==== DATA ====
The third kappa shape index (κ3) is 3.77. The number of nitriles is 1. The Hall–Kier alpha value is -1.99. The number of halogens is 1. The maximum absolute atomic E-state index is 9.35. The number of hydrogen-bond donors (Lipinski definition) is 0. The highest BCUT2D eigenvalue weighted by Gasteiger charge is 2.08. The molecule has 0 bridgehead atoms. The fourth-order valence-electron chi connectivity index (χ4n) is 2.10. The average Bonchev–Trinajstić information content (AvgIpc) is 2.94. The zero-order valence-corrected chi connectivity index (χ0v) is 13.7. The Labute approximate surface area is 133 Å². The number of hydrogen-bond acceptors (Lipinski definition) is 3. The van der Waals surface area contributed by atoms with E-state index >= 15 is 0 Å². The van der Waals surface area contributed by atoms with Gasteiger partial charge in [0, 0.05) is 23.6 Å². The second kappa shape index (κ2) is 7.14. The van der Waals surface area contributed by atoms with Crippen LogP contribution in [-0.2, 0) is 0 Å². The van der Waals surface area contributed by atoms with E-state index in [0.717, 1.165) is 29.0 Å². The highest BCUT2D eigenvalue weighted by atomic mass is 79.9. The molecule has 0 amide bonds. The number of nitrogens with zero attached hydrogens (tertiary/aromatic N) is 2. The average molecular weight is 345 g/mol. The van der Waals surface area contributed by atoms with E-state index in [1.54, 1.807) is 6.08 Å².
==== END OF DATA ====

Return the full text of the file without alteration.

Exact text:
The third kappa shape index (κ3) is 3.77. The number of nitriles is 1. The Hall–Kier alpha value is -1.99. The number of halogens is 1. The maximum absolute atomic E-state index is 9.35. The number of hydrogen-bond donors (Lipinski definition) is 0. The highest BCUT2D eigenvalue weighted by Gasteiger charge is 2.08. The molecule has 0 bridgehead atoms. The fourth-order valence-electron chi connectivity index (χ4n) is 2.10. The average Bonchev–Trinajstić information content (AvgIpc) is 2.94. The zero-order valence-corrected chi connectivity index (χ0v) is 13.7. The Labute approximate surface area is 133 Å². The number of hydrogen-bond acceptors (Lipinski definition) is 3. The van der Waals surface area contributed by atoms with E-state index >= 15 is 0 Å². The van der Waals surface area contributed by atoms with Gasteiger partial charge in [0, 0.05) is 23.6 Å². The second kappa shape index (κ2) is 7.14. The van der Waals surface area contributed by atoms with Crippen LogP contribution in [-0.2, 0) is 0 Å². The van der Waals surface area contributed by atoms with E-state index in [0.717, 1.165) is 29.0 Å². The highest BCUT2D eigenvalue weighted by atomic mass is 79.9. The molecule has 0 amide bonds. The number of nitrogens with zero attached hydrogens (tertiary/aromatic N) is 2. The average molecular weight is 345 g/mol. The van der Waals surface area contributed by atoms with E-state index in [1.54, 1.807) is 6.08 Å².